July 16, 2024

Athens News

News in English from Greece

How Greeks reacted to heat in past decades

Residents of Greece “welcomed” the first heat wave this summer, and, unfortunately, it is unlikely to be the last.

It is now clear that the extreme weather conditions we have experienced in recent years are not just exceptions, isolated events, but the result of a human-caused climate crisis.

Of course, if anyone still has doubts, all they need to do is listen to the words of one of the most competent people, Christos Zerefos, Emeritus Professor of Atmospheric Physics at the University of Thessaloniki and Head of the Department of Meteorology-Climatology at the Academy of Athens.

And since Heat waves (καύσωνες) in Greece have always been a major news topicin connection with the current one, we will try to see the reaction caused by this phenomenon in our country in previous decades.

1. “ΕΛΕΥΘΕΡΟΝ ΒΗΜΑ”, 13.7.1934, Ιστορικό Αρχείο (newspaper archive)

“We have now entered the period of “dog days” (vacations, in Italian). The temperature is quite high (…). The heat affects traffic on the Athenian streets, which are completely deserted at midday, in contrast to the coasts, where there is incredible activity.

The expression “κυνικών καυμάτων” refers to “dog days” or “dog days”, which are the hottest days of summer. This term is associated with the rising of the star Sirius, which is also known as “Alpha Canis Majoris” and is one of the brightest stars in the sky. In ancient times it was believed that the rising of Sirius along with the Sun leads to warmer days, heat.

“The whole coast of Faliro to Vouliagmeni was full of people of all social classes who had camped in the countryside to escape the hellish heat.

“Kavsonas is not an Athenian fruit. The heat spread to all provincial cities. Thus, yesterday morning the temperature fluctuated depending on the city as follows: Corfu +24°C, Thessaloniki, Alexandroupolis +25°C, Florina, Volos, Patras, Chios +26°C, Heraklion, Chania, Lemnos, Larissa, Athens +27 °C, Lamia +28. At noon in Athens the temperature rose to +35.2°C. During the day it exceeded +37°С.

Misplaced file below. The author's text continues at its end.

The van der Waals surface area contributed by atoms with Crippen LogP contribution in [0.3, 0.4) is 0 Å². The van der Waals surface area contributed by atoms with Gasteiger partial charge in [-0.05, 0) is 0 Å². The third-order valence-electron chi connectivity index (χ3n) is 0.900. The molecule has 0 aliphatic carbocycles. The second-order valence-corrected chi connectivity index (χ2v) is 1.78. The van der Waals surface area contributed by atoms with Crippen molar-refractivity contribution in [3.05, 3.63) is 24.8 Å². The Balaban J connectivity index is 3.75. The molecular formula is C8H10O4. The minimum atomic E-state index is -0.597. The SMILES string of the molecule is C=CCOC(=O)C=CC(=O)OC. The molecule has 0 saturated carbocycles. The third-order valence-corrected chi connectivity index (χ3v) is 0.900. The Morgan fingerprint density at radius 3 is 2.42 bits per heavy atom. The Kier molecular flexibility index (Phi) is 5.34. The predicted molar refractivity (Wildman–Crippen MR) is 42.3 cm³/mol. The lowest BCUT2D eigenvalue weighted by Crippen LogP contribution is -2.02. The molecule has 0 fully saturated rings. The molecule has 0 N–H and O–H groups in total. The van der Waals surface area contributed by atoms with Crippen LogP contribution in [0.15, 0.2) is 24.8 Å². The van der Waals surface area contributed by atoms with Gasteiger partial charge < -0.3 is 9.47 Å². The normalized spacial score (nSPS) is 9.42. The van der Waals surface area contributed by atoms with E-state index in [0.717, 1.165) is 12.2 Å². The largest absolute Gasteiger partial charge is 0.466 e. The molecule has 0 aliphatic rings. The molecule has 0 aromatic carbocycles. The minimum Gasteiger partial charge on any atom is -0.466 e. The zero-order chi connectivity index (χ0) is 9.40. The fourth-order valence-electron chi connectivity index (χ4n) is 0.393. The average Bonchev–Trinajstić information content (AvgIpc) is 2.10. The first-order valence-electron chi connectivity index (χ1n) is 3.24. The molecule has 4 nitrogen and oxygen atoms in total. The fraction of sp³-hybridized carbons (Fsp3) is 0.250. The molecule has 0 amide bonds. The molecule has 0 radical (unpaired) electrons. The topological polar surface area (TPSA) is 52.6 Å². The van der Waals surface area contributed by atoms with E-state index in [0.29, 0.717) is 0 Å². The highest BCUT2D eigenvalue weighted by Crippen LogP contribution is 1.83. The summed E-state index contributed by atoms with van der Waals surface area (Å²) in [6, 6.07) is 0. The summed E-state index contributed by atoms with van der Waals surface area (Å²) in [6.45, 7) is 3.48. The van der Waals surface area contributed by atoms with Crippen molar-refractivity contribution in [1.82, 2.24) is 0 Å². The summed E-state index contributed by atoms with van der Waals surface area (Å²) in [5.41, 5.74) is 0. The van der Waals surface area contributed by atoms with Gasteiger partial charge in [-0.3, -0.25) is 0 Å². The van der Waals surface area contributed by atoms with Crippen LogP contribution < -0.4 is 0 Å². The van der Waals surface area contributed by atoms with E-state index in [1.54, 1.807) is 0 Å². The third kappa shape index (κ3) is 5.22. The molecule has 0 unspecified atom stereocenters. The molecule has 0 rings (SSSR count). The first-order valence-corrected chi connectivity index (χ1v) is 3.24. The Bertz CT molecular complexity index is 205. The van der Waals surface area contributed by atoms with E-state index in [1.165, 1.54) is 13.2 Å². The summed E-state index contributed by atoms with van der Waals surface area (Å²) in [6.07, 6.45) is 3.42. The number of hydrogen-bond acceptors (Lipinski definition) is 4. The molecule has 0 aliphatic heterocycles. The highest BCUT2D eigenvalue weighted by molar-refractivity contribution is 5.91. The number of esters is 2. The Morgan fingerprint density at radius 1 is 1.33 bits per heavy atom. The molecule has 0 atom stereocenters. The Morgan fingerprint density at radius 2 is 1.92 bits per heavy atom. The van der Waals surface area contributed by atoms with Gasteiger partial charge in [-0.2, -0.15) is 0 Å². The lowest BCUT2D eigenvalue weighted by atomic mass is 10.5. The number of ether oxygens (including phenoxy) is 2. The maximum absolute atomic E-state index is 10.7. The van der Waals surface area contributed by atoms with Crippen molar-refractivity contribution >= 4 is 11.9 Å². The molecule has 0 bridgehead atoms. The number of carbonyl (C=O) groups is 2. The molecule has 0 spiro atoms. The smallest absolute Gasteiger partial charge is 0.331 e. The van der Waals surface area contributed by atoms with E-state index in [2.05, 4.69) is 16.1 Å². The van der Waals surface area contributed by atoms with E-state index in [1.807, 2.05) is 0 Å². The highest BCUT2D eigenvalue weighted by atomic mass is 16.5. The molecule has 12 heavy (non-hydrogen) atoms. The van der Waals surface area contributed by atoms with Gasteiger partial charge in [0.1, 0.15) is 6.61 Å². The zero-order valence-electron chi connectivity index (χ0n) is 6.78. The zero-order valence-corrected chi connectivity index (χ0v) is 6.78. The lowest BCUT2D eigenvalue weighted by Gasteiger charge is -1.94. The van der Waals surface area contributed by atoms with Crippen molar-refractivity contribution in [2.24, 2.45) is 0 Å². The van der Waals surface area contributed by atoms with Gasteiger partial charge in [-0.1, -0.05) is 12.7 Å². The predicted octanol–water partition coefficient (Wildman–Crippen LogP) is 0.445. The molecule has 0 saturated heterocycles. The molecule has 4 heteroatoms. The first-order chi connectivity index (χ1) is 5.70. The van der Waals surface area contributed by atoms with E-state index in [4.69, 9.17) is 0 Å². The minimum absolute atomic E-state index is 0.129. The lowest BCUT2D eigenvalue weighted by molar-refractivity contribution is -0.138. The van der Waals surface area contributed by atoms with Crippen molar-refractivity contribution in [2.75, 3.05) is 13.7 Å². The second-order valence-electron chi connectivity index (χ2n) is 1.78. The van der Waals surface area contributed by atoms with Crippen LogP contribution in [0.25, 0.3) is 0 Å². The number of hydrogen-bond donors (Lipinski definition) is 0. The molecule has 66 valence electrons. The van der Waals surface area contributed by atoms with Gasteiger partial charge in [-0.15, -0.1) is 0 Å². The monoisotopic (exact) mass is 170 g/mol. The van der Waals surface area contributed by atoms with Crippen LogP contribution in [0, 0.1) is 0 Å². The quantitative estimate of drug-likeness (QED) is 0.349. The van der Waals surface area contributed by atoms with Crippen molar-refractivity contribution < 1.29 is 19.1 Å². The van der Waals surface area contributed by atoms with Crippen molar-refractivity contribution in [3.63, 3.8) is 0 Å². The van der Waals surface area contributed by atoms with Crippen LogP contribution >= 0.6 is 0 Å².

Note: in 1934, heat was considered to be a temperature of +24-35°C, which by today’s standards is “pure nonsense”!


2. “ΕΛΕΥΘΕΡΟΝ ΒΗΜΑ”, 13.7.1943, Ιστορικό Αρχείο (newspaper archive)

In the summer of 1943, the heat in German-occupied Athens gave some people the opportunity to make a fortune. “The obscene speculation on ice continues. It is also strange that the price at which ice cream shops offer ice follows the fluctuations of the thermometer. The higher the mercury rises and the heat increases, the more the price of ice rises.”

3. “ΤΟ ΒΗΜΑ”, 1.7.1956, Ιστορικό Αρχείο “ΤΟ ΒΗΜΑ”/“ΤΑ ΝΕΑ”. Historical archive.

“Since yesterday morning, unprecedented heat has swept across the country, breaking all previous temperature records not only for this year, but also for many previous years.”

“In Athens yesterday the temperature was +41°C in the shade, +46°C in the sun, while in other cities the thermometer showed even higher temperatures.”

“Long queues formed at all beach bus departure points yesterday, both in the morning, midday and afternoon, while hundreds of private cars and trucks were heading out of Athens with tourists.”

“Consumption of soft drinks, ice cream and ice was twice as high as on all other days.”

4. “ΤΟ ΒΗΜΑ”, 1.7.1958, Ιστορικό Αρχείο “ΤΟ ΒΗΜΑ”/“ΤΑ ΝΕΑ”. Historical archive

“The unbearable and suffocating heat lasted 48 hours throughout the country. In the capital, for the first time this year, temperatures above +44°C were recorded in the shade. In some cities, temperatures exceeded +47°C.

“Sunstroke, fainting and small fires were reported in Athens, and the exodus of people on the coast yesterday reached unprecedented proportions, leading to an increase in accidents.”

5. “ΤΟ ΒΗΜΑ”, 1.9.1977, Ιστορικό Αρχείο “ΤΟ ΒΗΜΑ”/“ΤΑ ΝΕΑ”. Historical archive


6. “ΤΑΧΥΔΡΟΜΟΣ”, 10.7.1987, Ιστορικό Αρχείο “ΤΟ ΒΗΜΑ”/“ΤΑ ΝΕΑ”. Historical archive

The heat wave of July 1987 surpassed all others in severity and casualties. Two years later, Georgios Lakopoulos wrote in the BHMA newspaper: “Terror over the city: in the summer of 1987, about 1,300 people died in their homes due to temperatures exceeding 40 degrees.

“We will never forget this July. In Athens, the morgues were full of corpses (…). Elderly people have died from heat stroke.”

“In July of this year the air temperature was extremely high, but Athens turned out to be not such an unfortified city. What's happened? It’s just that most city residents use fans. Others who could afford it installed air conditioners


7. “ΤΑ ΝΕΑ”, 8.7.1988, Ιστορικό Αρχείο “ΤΟ ΒΗΜΑ”/“ΤΑ ΝΕΑ”. Historical archive

“The cool gates of the Piraeus Peace and Friendship Stadium (Σταδίου Ειρήνης και Φιλίας) and the exhibition center of the Piraeus Port Organization opened to accommodate the “unfortunate” residents of the capital, who were roasting for two days at a temperature of 43 degrees.”

“One of the first to arrive was 35-year-old Claire Skordis from Kalamaki, who brought with her her 80-year-old grandmother and her daughter.”

“Finally ministers began to think that they were not the only ones who could have air conditioning in their offices. Congratulations to whoever came up with this idea.”

“I would like this to happen last year, then there wouldn’t be so many victims,” the journalist added.

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